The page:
Community involvement key to addressing Baltimore inequities

Baltimore schools' best assets are communities, which are best suited to address the struggles of students.

Baltimore City Public Schools wants to do right by its students. And yet many of our students, our teachers and our administrators are struggling because our schools are in need of so much. In house meetings and individual meetings across the city, we, Baltimoreans for Educational Equity (BEE), have heard stories not only of large class sizes, but also of students with unmet social-emotional needs, teacher evaluations that are unhelpful, learning time being displaced by testing time and a variety of interactions with school police.

Is this what equity looks like in Baltimore City?

At a West Baltimore elementary school, a first-grade teacher moved her desk out of the classroom to make room for her 34 students; her rug is made for 24 students, so each day, 10 students sit on the cold, hard tile. At a South Baltimore high school, a single teacher has a class of 34 students who are learning English as a second language; the 34 students come to school with different native languages, and each student works at a different level of English proficiency.

We know that Baltimore City Public Schools has roughly $15,700 to educate each student; that figure should cover a spot on the rug for six-year-olds and provide effective instruction for English-language learners.

While "transparency" is the buzzword from some city schools' stakeholders, it is equity that gets students' needs met. In order for students' needs to be met, the community must articulate what those needs are — and then the budget must address those needs. On a rainy November night, 45 parents, teachers and concerned community members articulated our needs. We took our stories to the CEO and School Board in order for them to hear the community's voice. And we asked them to put a listing of full-time equivalent positions for central office staff back into the budget.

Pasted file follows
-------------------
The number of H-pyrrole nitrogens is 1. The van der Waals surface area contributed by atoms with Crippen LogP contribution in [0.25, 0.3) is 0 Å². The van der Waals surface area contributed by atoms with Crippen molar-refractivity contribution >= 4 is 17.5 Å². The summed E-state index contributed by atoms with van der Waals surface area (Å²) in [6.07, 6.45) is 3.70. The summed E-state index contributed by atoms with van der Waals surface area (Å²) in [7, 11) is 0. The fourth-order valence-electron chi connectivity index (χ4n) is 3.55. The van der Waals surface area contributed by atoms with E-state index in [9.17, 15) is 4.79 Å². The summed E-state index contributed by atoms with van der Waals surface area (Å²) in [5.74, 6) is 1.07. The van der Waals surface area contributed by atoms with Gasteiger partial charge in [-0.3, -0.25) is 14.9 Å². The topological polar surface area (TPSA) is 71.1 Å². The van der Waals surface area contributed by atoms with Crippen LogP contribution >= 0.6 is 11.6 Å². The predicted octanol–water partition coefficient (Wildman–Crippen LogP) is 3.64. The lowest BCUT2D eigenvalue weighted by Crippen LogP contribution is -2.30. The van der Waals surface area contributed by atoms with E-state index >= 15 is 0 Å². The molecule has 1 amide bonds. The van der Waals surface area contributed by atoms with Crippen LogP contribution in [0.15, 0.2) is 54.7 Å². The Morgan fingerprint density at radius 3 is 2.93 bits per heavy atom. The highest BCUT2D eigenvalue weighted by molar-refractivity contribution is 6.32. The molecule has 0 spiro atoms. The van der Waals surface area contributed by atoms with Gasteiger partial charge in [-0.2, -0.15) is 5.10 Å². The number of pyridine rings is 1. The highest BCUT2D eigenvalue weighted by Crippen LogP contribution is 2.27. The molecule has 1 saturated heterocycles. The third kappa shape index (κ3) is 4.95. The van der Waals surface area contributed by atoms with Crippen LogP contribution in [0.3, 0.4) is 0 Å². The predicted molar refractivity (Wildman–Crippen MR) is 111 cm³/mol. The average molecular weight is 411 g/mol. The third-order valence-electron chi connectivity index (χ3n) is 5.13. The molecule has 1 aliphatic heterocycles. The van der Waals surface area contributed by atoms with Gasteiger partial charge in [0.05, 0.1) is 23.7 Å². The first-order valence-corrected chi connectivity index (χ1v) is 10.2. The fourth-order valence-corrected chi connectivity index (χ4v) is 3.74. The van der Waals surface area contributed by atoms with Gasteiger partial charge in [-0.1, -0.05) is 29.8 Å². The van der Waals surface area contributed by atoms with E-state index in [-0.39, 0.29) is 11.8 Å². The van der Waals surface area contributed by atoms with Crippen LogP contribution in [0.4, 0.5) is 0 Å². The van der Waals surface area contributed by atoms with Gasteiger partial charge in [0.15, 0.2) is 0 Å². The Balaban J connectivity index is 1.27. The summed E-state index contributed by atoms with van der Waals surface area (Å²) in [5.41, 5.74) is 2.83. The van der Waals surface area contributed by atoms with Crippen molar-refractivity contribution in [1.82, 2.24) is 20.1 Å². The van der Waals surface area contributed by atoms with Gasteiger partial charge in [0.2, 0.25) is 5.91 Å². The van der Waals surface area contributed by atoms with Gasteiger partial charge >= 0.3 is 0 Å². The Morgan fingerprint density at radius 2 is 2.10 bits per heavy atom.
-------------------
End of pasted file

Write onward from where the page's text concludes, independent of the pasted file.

Each of us who runs a household knows that we have to budget for our largest expenses. Our research on the city school system's budget indicates that its largest expense is salaries. Just as our principals are accountable for their staff salaries, the district administration is accountable for central office staff salaries. When these numbers are visible, communities can understand how the school system prioritizes its spending — and then we can raise our collective voice to make sure that spending addresses community priorities.

Not only did the CEO and school board say yes to making visible full-time equivalent positions for central office in the budget, but they also they stated their desire to work in partnership with BEE on getting community voices into the budget. Baltimoreans for Educational Equity is excited to work in partnership with the school system, and we are excited now to invite you, as an individual or a group, to work in coalition to raise up community voice and to see our priorities realized through changes in the Baltimore City Public Schools' budget.

Baltimore City Public Schools has a budget of $1.34 billion — and still its greatest asset is the community, which is best suited to address the struggles of students, teachers and administrators. Our strength is in the stories of the community. It's in the relationships between neighbors. It's in the voices of our youth. It's in the energy of our teacher and the curiosity of our students. It's in the vision of our principals. It's in the experience of our elders. It's in the love of our families.

Baltimore is divided not by race or by class, but by the people who do not understand the communities, turning away the people who do. From policing to housing, from transportation to schools, the deep inequities in our systems can be undone only by our community members.

Harry Preston and May Amoyaw are public school teachers in West Baltimore, and Kim Smith is a former school teacher; all are members of Baltimoreans for Educational Equity (BEE), a group of teachers, former teachers, parents, students and concerned Baltimoreans who work collectively to achieve educational equity at the district, city, and state level. They may be reached at

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